At my first meeting with Dr. Marcus, I was surprised when he didn't demand to see my MRIs or X-rays. He told me he considers imaging studies overused, no substitute for the good, old-fashioned physical exam. Dr. Marcus began by asking me what hurt and where, and during which activities. Then, after kneading my back and evaluating my range of motion, he used an electrical "muscle pain detection device" to contract my muscles and reproduce the motions of everyday activities. This step is crucial, he told me, because most exams assess bodies at rest, while people with muscle injuries usually experience pain in action.
On my back, the instrument glided painlessly over the scapular peninsula that throbbed and pinched after five minutes of typing or driving—a common enough occurrence, Dr. Marcus explained, since we don't necessarily feel pain at the place where it originates. And sure enough, at the infraspinatus and the teres major, almost a hand's width away from my scapula, the device that had passed so smoothly over my central back caused me to yelp out loud.
Dr. Marcus could now treat the trigger points. Several days later, I showed up at his office on an empty stomach. He injected Demerol into my arm, numbed my back with topical lidocaine, and—before I could finish telling him about my weekend—began stabbing my back with a needle, mashing up the hardened tissue there. If this sounds dramatic, trust me, it wasn't. I felt no pain until later that evening, and within the hour, I was crumpled in a taxi, en route home. Later that evening, I examined my back in the mirror and was delighted by the reticulation of red dots zigzagging its contour.
For the next three days, I returned to Dr. Marcus' office for physical therapy. He hooked me up to a neuromuscular electrical stimulator that rehabilitates the injected muscle. He also taught me the upper-body Kraus-Weber exercises his mentor developed in the 1950s, which are critical for the upkeep of healthy muscles. Between appointments, I set the kitchen timer as a reminder to change my body position every 15 minutes. Several times an hour, I rose and circled the apartment, or harassed the cats, or ate, or practiced my exercises. Even with all these breaks, I got more work done than before, since I no longer retired to the tub after two hours.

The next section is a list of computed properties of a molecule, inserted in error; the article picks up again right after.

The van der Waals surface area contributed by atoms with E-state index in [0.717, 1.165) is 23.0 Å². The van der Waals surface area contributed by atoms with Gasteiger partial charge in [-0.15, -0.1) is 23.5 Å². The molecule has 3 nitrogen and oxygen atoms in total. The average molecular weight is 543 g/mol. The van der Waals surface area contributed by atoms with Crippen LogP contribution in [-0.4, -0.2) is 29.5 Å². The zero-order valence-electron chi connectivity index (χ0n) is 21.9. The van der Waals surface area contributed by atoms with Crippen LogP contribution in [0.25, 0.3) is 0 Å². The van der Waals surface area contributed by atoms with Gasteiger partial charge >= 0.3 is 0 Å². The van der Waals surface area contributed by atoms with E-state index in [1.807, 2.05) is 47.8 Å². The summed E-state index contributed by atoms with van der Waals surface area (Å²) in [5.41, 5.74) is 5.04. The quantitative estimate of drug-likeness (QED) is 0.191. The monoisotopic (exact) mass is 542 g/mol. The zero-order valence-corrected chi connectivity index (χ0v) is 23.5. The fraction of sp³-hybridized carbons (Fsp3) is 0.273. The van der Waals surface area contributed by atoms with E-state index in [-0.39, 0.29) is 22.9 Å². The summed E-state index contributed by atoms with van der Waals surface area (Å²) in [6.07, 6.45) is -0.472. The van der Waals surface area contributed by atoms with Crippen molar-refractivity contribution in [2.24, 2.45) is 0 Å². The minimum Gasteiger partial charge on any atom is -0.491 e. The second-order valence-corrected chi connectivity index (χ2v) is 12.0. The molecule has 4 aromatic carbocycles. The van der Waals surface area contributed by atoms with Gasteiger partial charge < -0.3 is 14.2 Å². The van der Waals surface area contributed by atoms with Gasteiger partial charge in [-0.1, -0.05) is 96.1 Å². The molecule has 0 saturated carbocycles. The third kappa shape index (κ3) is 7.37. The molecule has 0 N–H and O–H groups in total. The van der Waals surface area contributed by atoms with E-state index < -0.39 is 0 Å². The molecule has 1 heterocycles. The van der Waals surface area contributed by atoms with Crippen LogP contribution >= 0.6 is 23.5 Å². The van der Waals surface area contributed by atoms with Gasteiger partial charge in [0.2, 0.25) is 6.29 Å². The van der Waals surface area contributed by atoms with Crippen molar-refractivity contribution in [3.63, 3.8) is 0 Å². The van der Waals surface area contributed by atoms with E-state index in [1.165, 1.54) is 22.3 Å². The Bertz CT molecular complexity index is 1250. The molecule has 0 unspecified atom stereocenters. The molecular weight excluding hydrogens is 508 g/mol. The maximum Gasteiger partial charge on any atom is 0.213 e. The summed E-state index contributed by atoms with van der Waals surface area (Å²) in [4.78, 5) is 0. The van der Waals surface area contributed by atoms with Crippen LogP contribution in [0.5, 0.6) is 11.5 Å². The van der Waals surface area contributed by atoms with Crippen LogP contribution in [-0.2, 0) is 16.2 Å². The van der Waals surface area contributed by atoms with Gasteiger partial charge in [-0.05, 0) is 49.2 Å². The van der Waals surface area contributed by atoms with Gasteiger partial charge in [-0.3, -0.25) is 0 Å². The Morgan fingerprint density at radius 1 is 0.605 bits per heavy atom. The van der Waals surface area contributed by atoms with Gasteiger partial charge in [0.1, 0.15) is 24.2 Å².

By the end of the week, my knotted right shoulder, source of protracted, high-pitched agony, was squishier than a wet uncooked slab of steak. No Baywatch boob job has stirred such buyer's pride: I couldn't stop showing off my shoulder and its gorgeous new slope. But, as Dr. Marcus warned, the injury so long untreated has given rise to smaller aches and imbalances. Without hesitation, I made an appointment for another round of injections, this time targeted at my pectoralis major.
Following this treatment, I woke up a little looser every day—almost, astonishingly, pain-free. I'm functional for the first time in 19 months, but I'm still not, as the sportscasters say, 100 percent. And now that's what I want. I don't have to get my scalene muscles injected next week, but why shouldn't I? If my pain is treatable, why shouldn't I treat it?
No more adapting for me, no more aging before my time. Along with reading in bed and watching TV lying down—both major causes of the isometric muscle contractions that lead to trigger points—I've given up browsing catalogs filled with wheelchairs and quad canes. Don't get me wrong, I still like a good orthopedic sandal. But after next week's injections, I think I'll buy a new pair of running shoes instead.